The 2019 CFJC-TV Boogie The Bridge will take place on April 28 as runners meet in McDonald Park on the North Shore to run or walk various distances. Kamloops This Week is publishing online and in each Friday print edition a column by RunClub and Boogie founder Jo Berry, along with weekly updates from three participants.
Emma Pappalardo, Jaime Ault and Max Patel are running and writing about their experiences training for the 2019 Boogie:
RunClub and Boogie founder
Boogie training starts this Sunday and Tuesday.
Come out to Sandman Hotel this Sunday (8 a.m.) and/or Tuesday (6 p.m.) and hear the many inspirational stories and find your pace.
There are many options, including our successful learn-to-run program. If you are already a runner, then learn about mindful running and being an injury-free, joyful, strong and lifetime runner. If you are a walker, we have a walk club every Sunday morning.
I can’t believe we are entering 21 years of the Boogie training program. Yes, RunClub is transformational.
Boogie training just may be a hidden (now not-so-hidden) tribe, a tribe of super non-athletes, a tribe of true soul (and sole) rockers. I cannot believe (or can I?) that we are going to birth runners for the 21st year.
How am I feeling about it? My fascination with health is a bit eccentric — OK, maybe more than a bit. I have never been content to just run; it’s what running does for us that continues to mesmerize and inspire me.
People wonder why we all continue to run together year after year. Well, there’s the hidden tribe part. RunClub has always had a “movement” fetish that continues to lead us all down the rabbit hole of what makes us humans healthy.
There is always the wonder of the human condition and the amazing discovery of figuring out what shifts us into a healthy lifestyle.
“Movement is Change” is our 21-year tag line, meaning movement in our physical, emotional, mental and spiritual health.
We hope to see you this Sunday or Tuesday — or both days.
For me, March means one thing ‚ spring and the promise of warmer weather.
As a bigger woman, my fitness journey has had its ups and downs. Walking into a gym as a plus-size woman is excruciatingly embarrassing. You feel like everyone is judging you for not fitting the picture-perfect image of “athlete.”
It’s uncomfortable, it’s intimidating and we stop going.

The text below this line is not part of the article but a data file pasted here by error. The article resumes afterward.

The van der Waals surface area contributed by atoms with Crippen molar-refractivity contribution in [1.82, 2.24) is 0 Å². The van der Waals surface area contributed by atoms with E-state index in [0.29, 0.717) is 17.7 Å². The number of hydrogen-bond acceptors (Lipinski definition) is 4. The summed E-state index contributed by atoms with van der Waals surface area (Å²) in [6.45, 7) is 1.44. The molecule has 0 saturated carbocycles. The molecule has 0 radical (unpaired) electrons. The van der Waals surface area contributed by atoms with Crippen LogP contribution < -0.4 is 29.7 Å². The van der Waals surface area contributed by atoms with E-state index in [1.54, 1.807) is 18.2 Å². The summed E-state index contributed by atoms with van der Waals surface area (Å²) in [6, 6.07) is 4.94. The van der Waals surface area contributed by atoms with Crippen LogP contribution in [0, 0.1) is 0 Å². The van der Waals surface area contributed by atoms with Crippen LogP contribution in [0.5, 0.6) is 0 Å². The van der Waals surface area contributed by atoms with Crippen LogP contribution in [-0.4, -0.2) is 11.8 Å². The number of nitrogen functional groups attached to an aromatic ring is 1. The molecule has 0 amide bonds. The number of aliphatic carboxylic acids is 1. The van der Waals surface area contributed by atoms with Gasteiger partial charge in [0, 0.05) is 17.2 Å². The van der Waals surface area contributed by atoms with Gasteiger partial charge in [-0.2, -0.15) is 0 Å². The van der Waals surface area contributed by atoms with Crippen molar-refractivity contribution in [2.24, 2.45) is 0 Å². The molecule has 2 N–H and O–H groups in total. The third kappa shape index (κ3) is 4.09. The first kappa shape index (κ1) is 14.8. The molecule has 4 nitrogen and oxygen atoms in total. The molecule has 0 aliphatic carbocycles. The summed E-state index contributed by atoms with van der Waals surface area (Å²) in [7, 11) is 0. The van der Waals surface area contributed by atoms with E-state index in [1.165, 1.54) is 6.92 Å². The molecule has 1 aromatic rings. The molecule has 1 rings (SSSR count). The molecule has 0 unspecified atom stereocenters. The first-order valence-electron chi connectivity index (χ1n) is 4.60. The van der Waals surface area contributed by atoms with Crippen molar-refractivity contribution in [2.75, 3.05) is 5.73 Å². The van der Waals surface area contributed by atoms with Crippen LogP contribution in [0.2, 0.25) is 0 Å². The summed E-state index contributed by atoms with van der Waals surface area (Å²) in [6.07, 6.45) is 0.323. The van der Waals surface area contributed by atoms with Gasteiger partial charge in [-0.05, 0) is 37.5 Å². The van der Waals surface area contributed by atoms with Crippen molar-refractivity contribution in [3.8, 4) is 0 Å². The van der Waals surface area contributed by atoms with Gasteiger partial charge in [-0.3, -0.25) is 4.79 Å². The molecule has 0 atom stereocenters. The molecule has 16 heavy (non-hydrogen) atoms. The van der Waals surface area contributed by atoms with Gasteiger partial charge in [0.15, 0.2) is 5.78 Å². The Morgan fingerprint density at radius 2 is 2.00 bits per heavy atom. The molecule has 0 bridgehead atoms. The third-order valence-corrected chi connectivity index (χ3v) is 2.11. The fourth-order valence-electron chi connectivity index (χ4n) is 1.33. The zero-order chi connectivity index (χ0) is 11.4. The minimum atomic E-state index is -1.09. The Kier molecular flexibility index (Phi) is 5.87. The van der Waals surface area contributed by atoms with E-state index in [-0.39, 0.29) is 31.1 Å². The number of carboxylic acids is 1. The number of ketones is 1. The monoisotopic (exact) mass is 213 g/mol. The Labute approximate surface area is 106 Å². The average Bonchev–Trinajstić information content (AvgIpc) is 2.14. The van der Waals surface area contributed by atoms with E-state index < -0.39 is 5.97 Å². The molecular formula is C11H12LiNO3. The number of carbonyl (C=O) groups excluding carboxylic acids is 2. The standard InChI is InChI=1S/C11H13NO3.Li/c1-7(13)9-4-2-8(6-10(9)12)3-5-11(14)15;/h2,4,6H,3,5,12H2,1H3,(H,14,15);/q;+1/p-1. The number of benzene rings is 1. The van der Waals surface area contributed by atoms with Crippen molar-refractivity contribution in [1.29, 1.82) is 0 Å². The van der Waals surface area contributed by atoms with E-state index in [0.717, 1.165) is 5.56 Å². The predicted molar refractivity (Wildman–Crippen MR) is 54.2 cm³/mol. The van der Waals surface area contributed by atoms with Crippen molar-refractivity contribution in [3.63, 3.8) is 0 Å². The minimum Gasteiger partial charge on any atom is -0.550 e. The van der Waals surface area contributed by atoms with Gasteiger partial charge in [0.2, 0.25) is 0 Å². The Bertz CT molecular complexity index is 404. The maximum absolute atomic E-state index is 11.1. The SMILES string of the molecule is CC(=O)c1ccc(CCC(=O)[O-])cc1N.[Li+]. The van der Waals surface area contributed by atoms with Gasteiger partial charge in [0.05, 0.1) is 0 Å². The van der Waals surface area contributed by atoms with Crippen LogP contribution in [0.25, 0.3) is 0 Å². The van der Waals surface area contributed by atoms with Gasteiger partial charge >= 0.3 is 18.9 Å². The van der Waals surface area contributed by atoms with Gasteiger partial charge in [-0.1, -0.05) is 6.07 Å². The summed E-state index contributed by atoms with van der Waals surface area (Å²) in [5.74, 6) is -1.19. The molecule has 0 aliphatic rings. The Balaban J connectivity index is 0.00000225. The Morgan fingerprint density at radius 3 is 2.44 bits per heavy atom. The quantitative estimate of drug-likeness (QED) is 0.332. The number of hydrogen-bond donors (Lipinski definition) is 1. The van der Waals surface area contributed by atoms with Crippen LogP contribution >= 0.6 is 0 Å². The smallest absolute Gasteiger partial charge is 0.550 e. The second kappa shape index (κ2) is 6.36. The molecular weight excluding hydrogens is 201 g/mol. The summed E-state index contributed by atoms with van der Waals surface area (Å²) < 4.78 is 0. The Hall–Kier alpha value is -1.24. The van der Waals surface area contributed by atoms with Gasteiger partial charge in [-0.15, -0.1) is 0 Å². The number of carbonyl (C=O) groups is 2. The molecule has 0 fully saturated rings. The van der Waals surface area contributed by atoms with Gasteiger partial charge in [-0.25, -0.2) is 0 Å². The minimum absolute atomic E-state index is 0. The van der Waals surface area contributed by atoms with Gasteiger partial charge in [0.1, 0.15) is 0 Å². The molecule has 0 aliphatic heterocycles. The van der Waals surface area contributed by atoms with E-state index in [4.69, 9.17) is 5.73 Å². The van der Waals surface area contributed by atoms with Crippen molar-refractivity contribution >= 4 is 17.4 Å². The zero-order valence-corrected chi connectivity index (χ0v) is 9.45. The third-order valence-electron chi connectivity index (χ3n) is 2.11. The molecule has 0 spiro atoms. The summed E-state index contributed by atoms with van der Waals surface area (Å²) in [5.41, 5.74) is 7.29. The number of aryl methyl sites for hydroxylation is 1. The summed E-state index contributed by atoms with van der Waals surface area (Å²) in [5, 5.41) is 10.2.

The first time I saw success, real success, with my fitness was when I turned up to Run Club+ one Monday evening, sweating nervously, heart thudding in my chest and thinking it was going to be awful.
But it wasn’t.
Jo Berry welcomed me with a big hug and a bigger smile. Every other person in the room was just like me. We didn’t fit the perfect image of “athlete.” We weren’t all slim and toned with flawless skin. We were bigger-bodied, young and old, male and female — and we belonged.
That night, we went around the room and introduced ourselves with an “I am” statement. Mine was “I am not a runner.” It got a couple of laughs and more than one look that told me, “You will be.”
And they were right. RunClub has shown me that to be a runner, you don’t need to look like a runner — you just have to run.
So I did and continue to do so. Now I’m inviting you to run with us, too.
RunClub+ spring training begins on Monday, March 18, at 6 p.m. at the Happyness Centre, 203-242 Victoria St.
Financial planner, TD Wealth
I have never been one of those people who love their time at the gym, who get that runner’s high and who use exercise and running as “me time” — but I have always envied those people.
I know, as I get older, that exercise is important and has mental-health benefits.
I’ve tried, trust me, I’ve tried.
Exercise, specifically running, has not been my friend. I’m an ex-smoker and work in an office, where the most walking I do is from my desk to the other side of the branch.
With TD being a presenting sponsor of this year’s Boogie and one of our pillars being “better health,” now felt like the time to get myself in gear.
I joined RunClub to have someone to be accountable to, someone to push me and someone to teach me how to love running.
I’m hoping, as the weeks go on and I’m surrounded by amazing people like Jo Berry, that I’ll get in my groove, expand my seldom-used lungs and my social circle and find my inner runner.
Last year, I participated in the Boogie the Bridge 5K and I didn’t run as much of it as I would have liked, but I finished.
It was my first time running anywhere except on a treadmill. This year, my goal is finish in less than 30 minutes. After all, Movement is Change!
KTW Digitial sale associate
I remember my days as a professional sprint athlete.
I ran 100 metres and 400 metres, but I never got into long-distance running.
That required a completely different mindset.
During my time at TRU, I used to watch the university teams practise, which reminded me of my days as a professional athlete and how different of a person I’ve become.
When I was a student, I ran to chase a bus, which would get me to my classes and to work on time.
I used to wonder how I could get back to being an athlete, but that question remained unanswered. Being a student and working two jobs, I barely had any time left to do the things I loved, such as running or playing a sport.
After graduating last year and getting a full-time job with KTW Digital, I was excited for all the free time I would have to do more stuff that I loved.
At work, I met Tara Holmes, who introduced me to the Boogie the Bridge event. She explained how my buddy Evan Choy had a great time doing Boogie last year.
I knew this was the chance to take the first step toward becoming an athlete again and I signed up.
I’m excited to be a part of a community event and to start the journey to get back on my runner’s feet.